Occupational Therapy at Peninsula Health comprises a team of approximately 100 Occupational Therapists and allied health assistants.
All Occupational Therapists working at Peninsula Health have a minimum of an undergraduate degree and are registered through the Australian Health Practitioners Regulation Agency.
Occupational Therapists provide a service to inpatients, outpatients and consumers in the community. These services are provided in acute and subacute inpatient hospitals, community rehabilitation, community health, aged care and mental health settings.
What do Occupational Therapists do?
Occupational therapists are essential members of the health team who enable patients to achieve their occupational performance goals. They assess the physical, environmental and occupational factors of each patient and develop an intervention plan. An intervention plan is directed round the occupations of self-care, work and leisure activities that are meaningful and valuable to the patient.
They work with individuals, groups and communities to improve their participation in meaningful occupations and work with clients across the lifespan from children to older adults.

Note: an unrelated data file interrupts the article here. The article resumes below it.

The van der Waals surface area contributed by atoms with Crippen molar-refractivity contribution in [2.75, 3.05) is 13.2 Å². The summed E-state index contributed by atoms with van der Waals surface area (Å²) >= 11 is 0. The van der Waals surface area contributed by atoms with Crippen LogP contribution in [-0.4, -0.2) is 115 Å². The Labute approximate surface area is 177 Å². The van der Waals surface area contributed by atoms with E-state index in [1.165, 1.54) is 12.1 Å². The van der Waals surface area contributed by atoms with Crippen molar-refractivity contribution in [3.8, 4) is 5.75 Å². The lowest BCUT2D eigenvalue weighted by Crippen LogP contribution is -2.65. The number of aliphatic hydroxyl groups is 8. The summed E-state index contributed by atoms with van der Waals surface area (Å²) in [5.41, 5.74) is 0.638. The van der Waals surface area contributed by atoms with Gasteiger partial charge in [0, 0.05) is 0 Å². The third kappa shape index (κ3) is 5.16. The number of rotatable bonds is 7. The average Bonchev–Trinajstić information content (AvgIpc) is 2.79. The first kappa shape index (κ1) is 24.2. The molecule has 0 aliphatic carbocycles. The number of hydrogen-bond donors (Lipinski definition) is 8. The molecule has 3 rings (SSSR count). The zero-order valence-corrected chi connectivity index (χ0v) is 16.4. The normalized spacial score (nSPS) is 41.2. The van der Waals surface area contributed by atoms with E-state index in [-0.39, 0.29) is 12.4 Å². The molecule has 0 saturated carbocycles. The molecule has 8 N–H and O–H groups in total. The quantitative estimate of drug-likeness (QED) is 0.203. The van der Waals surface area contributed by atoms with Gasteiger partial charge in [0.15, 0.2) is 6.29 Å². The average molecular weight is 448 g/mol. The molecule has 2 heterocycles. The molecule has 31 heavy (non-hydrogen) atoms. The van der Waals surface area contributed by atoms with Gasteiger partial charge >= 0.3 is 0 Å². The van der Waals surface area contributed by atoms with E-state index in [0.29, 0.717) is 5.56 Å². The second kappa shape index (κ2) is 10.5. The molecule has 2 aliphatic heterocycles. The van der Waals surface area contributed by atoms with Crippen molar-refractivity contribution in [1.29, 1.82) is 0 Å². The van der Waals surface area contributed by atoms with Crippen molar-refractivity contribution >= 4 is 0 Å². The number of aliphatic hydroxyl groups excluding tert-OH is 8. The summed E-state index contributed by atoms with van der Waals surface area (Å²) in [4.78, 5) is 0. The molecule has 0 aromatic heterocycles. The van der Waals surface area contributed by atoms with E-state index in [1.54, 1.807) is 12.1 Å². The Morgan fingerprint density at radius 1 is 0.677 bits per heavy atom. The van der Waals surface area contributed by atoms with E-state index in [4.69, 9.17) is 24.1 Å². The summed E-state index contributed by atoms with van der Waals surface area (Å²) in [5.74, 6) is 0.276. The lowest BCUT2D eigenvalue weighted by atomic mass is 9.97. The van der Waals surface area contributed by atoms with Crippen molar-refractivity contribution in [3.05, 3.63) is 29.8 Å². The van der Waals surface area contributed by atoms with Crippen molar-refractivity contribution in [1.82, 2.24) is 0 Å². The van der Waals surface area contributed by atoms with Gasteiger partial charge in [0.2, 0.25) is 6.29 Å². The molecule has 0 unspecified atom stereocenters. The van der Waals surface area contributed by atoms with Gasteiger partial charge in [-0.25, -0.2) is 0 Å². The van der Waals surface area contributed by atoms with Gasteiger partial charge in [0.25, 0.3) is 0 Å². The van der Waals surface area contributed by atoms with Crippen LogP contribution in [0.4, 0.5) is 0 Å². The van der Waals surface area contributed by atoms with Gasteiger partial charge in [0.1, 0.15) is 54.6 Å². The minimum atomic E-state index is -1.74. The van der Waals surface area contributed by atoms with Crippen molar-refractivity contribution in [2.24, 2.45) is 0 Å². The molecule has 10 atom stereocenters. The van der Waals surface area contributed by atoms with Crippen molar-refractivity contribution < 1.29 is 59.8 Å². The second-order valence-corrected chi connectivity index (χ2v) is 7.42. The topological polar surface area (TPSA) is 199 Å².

Some of the interventions and skills utilised by occupational therapists are;
- Providing training and practice for clients to complete occupational tasks
- Cognitive rehabilitation
- Pressure injury prevention and management
- Upper limb rehabilitation
- Teaching compensatory strategies eg one handed dressing and meal preparation
- Prescribing assistive technology to improve safety and independence eg bathroom equipment, wheelchairs, dressing aids.
- Falls prevention and education including strategies for improving confidence and safety in the home
- Home modifications eg for wheelchair access to the home
- Providing palliative care support and assistive technology for the home
- Stress management and relaxation
- Advocacy for clients to participate in their community